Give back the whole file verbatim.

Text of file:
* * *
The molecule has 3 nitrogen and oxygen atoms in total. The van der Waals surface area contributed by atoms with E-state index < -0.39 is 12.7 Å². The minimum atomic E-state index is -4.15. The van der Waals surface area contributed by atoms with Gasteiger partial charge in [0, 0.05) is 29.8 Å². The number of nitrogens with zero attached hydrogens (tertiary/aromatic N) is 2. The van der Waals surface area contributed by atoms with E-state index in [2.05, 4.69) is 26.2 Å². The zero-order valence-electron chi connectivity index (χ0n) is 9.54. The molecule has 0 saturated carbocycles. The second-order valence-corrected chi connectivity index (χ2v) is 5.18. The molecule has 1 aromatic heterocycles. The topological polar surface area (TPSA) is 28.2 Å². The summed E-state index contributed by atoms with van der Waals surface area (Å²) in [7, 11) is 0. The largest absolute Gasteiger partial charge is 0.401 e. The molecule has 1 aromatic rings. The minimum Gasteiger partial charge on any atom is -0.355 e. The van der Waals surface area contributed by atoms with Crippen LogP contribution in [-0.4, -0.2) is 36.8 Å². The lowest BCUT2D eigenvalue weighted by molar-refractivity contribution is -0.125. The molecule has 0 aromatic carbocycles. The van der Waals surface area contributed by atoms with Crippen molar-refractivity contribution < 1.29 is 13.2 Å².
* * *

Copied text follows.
The molecule has 3 nitrogen and oxygen atoms in total. The van der Waals surface area contributed by atoms with E-state index < -0.39 is 12.7 Å². The minimum atomic E-state index is -4.15. The van der Waals surface area contributed by atoms with Gasteiger partial charge in [0, 0.05) is 29.8 Å². The number of nitrogens with zero attached hydrogens (tertiary/aromatic N) is 2. The van der Waals surface area contributed by atoms with E-state index in [2.05, 4.69) is 26.2 Å². The zero-order valence-electron chi connectivity index (χ0n) is 9.54. The molecule has 0 saturated carbocycles. The second-order valence-corrected chi connectivity index (χ2v) is 5.18. The molecule has 1 aromatic heterocycles. The topological polar surface area (TPSA) is 28.2 Å². The summed E-state index contributed by atoms with van der Waals surface area (Å²) in [7, 11) is 0. The largest absolute Gasteiger partial charge is 0.401 e. The molecule has 1 aromatic rings. The minimum Gasteiger partial charge on any atom is -0.355 e. The van der Waals surface area contributed by atoms with Crippen LogP contribution in [-0.4, -0.2) is 36.8 Å². The lowest BCUT2D eigenvalue weighted by molar-refractivity contribution is -0.125. The molecule has 0 aromatic carbocycles. The van der Waals surface area contributed by atoms with Crippen molar-refractivity contribution < 1.29 is 13.2 Å².